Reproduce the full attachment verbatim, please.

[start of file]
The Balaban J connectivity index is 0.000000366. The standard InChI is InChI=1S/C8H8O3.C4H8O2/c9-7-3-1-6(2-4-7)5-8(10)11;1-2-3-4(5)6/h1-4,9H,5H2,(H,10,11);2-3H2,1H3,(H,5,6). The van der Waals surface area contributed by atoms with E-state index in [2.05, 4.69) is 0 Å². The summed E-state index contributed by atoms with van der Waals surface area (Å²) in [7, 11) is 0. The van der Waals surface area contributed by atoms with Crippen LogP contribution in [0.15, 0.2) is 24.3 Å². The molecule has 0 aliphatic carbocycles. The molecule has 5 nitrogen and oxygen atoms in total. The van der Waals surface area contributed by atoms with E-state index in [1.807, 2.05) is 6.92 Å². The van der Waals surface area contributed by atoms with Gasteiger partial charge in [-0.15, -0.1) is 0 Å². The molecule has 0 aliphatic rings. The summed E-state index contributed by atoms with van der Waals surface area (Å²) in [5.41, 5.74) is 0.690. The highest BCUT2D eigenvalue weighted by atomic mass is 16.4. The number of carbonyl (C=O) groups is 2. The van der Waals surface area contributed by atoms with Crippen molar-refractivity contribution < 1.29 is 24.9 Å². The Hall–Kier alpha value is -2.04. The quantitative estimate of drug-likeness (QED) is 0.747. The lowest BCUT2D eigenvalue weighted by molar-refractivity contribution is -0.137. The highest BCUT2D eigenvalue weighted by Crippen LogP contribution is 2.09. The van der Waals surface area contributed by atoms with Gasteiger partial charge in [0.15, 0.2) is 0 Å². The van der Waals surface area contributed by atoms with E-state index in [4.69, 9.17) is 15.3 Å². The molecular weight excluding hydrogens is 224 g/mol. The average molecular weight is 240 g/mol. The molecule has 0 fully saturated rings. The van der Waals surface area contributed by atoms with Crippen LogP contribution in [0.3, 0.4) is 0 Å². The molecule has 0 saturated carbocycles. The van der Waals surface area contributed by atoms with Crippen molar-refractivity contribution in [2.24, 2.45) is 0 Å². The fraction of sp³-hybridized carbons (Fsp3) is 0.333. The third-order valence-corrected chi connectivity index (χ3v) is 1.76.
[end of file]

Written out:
The Balaban J connectivity index is 0.000000366. The standard InChI is InChI=1S/C8H8O3.C4H8O2/c9-7-3-1-6(2-4-7)5-8(10)11;1-2-3-4(5)6/h1-4,9H,5H2,(H,10,11);2-3H2,1H3,(H,5,6). The van der Waals surface area contributed by atoms with E-state index in [2.05, 4.69) is 0 Å². The summed E-state index contributed by atoms with van der Waals surface area (Å²) in [7, 11) is 0. The van der Waals surface area contributed by atoms with Crippen LogP contribution in [0.15, 0.2) is 24.3 Å². The molecule has 0 aliphatic carbocycles. The molecule has 5 nitrogen and oxygen atoms in total. The van der Waals surface area contributed by atoms with E-state index in [1.807, 2.05) is 6.92 Å². The van der Waals surface area contributed by atoms with Gasteiger partial charge in [-0.15, -0.1) is 0 Å². The molecule has 0 aliphatic rings. The summed E-state index contributed by atoms with van der Waals surface area (Å²) in [5.41, 5.74) is 0.690. The highest BCUT2D eigenvalue weighted by atomic mass is 16.4. The number of carbonyl (C=O) groups is 2. The van der Waals surface area contributed by atoms with Crippen molar-refractivity contribution < 1.29 is 24.9 Å². The Hall–Kier alpha value is -2.04. The quantitative estimate of drug-likeness (QED) is 0.747. The lowest BCUT2D eigenvalue weighted by molar-refractivity contribution is -0.137. The highest BCUT2D eigenvalue weighted by Crippen LogP contribution is 2.09. The van der Waals surface area contributed by atoms with Gasteiger partial charge in [0.15, 0.2) is 0 Å². The van der Waals surface area contributed by atoms with E-state index in [4.69, 9.17) is 15.3 Å². The molecular weight excluding hydrogens is 224 g/mol. The average molecular weight is 240 g/mol. The molecule has 0 fully saturated rings. The van der Waals surface area contributed by atoms with Crippen LogP contribution in [0.3, 0.4) is 0 Å². The molecule has 0 saturated carbocycles. The van der Waals surface area contributed by atoms with Crippen molar-refractivity contribution in [2.24, 2.45) is 0 Å². The fraction of sp³-hybridized carbons (Fsp3) is 0.333. The third-order valence-corrected chi connectivity index (χ3v) is 1.76.